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Saranya vs A.Sabarison on 26 March, 2018


DATED : 26.03.2018



Tr.C.M.P.No.244 of 2017
and C.M.P.No.4377 of 2017

Saranya .. Petitioner/Respondent


A.Sabarison .. Respondent/Petitioner
* * *
Prayer : Transfer Civil Miscellaneous Petition filed under Section 24 of the Code of Civil Procedure praying to withdraw GWOP No.6 of 2017 pending before the Principal District Judge at Tiruchirapalli and transfer the same to the file of the Principal District Judge at Villupuram.

* * *

For Petitioner : Ms.Sasikala
for M/s.K.J.Saravanan

For Respondent : Mr.M.Rajamohan


The wife in a matrimonial proceedings has preferred the above Transfer Civil Miscellaneous Petition seeking transfer of G.W.O.P.No.6 of 2017 pending on the file of the Principal District Court, Thiruchirapalli, to the Principal District Court, Villupuram.

2. The respondent/husband has filed H.M.O.P.No.385 of 2016 on the file of the Subordinate Court, Thiruchirapalli, which is pending. The petitioner/wife has filed H.M.O.P.No.13 of 2017 for divorce on the file of the Subordinate Court, Villupuram, which is also pending. It is stated in the affidavit filed in support of the petition that the petitioner/wife had to pass through rough weather in the matrimonial life. The marriage was admittedly solemnised in Villupuram. After the marriage, the petitioner husband had lived in Raigarh, Chattisgarh, where he was employed. Later, the respondent had been in Sri Harikota and joined another company in Uttar Pradesh. Later on, he returned to Thathayangarpettai, Thiruchirapalli.

2.1. It is specifically stated in the affidavit that the respondent had been harassing the petitioner in many ways from the date of the marriage. She had been insulted, abused and was demanded to pay money from her family. Unable to tolerate the insult and ill-treatment, it is stated that the petitioner/wife had returned to her parents house in Villupuram. Even there, the respondent/husband came and assaulted the father of the petitioner and abducted the minor son, which was only four years old. Though a police complaint was given, it was later not pressed. Therefore, it is the specific case of the petitioner that she was forced to live in the parental house to safeguard herself from the physical assault inflicted on her by the respondent/husband.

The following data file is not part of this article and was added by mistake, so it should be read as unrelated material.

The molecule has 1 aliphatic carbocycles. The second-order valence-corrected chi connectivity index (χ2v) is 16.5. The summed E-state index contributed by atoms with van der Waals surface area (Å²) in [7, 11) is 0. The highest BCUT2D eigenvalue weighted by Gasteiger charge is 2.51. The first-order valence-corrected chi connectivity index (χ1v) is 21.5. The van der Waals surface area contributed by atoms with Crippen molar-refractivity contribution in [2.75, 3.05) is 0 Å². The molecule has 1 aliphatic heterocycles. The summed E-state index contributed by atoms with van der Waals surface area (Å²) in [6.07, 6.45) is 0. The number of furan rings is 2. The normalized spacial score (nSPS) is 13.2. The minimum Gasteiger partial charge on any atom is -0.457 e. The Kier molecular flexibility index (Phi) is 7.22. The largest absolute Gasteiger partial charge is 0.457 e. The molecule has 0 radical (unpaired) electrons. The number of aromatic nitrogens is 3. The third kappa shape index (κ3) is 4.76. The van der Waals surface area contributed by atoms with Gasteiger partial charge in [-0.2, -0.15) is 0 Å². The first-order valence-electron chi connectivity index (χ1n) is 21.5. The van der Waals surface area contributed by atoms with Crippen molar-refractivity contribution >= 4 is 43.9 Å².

2.2. In paragraph 11 of the affidavit, it is stated that she is now permanently living in Villupuram with her minor son under the care and custody of her parents. As the GWOP has been filed before the District Court, Thiruchirapalli, the petitioner has expressed her difficulty in travelling about more than 165 kilometers, with minor child, besides apprehending danger in the hands of the respondent/husband. Hence, the transfer has been sought for.

3. The petition was resisted by the respondent/husband by filing a counter affidavit. It is contended that only the Principal District Court at Thiruchirapalli is competent to try the GWOP, as the cause of action arose only within the jurisdiction of the said Court. It is further stated that before removal from Thiruchirapalli, the minor child was ordinarily residing there. Hence, only the District Court Thiruchirapalli, has got jurisdiction. Learned counsel appearing for the respondent/ husband also placed reliance on Sandhiya V. D.Gunasekaran, 2010-5-L.W. 1023. Reliance was also placed on V.N.Sudanandan V. Dr.Chitra, 1999-2-L.W. 370.

4. In Sandhiya V. D.Gunasekaran, 2010-5-L.W. 1023, the judgement of this Court in Bhagyalakshmi V. Narayana Rao, AIR 1983 Madras 9, was relied on, wherein, it is stated that a temporary residence cannot be equated to the place of ordinary residence. The residence of the minor along with the mother at maternal home may be deemed to be a temporary one.

5. In Ruchi Majoo V. Sanjeev Majoo, 2011 (6) SCC 479, it is held as follows :

24. It is evident from a bare reading of the above that the solitary test for determining the jurisdiction of the court under Section 9 of the Act is the ‘ordinary residence’ of the minor. The expression used is “where the minor ordinarily resides”. Now whether the minor is ordinarily residing at a given place is primarily a question of intention which in turn is a question of fact. It may at best be a mixed question of law and fact, but unless the jurisdictional facts are admitted it can never be a pure question of law, capable of being answered without an enquiry into the factual aspects of the controversy.

6. The above said judgement had placed reliance on Kuldip Nayar V. Union of India, (2006) 7 SCC 1.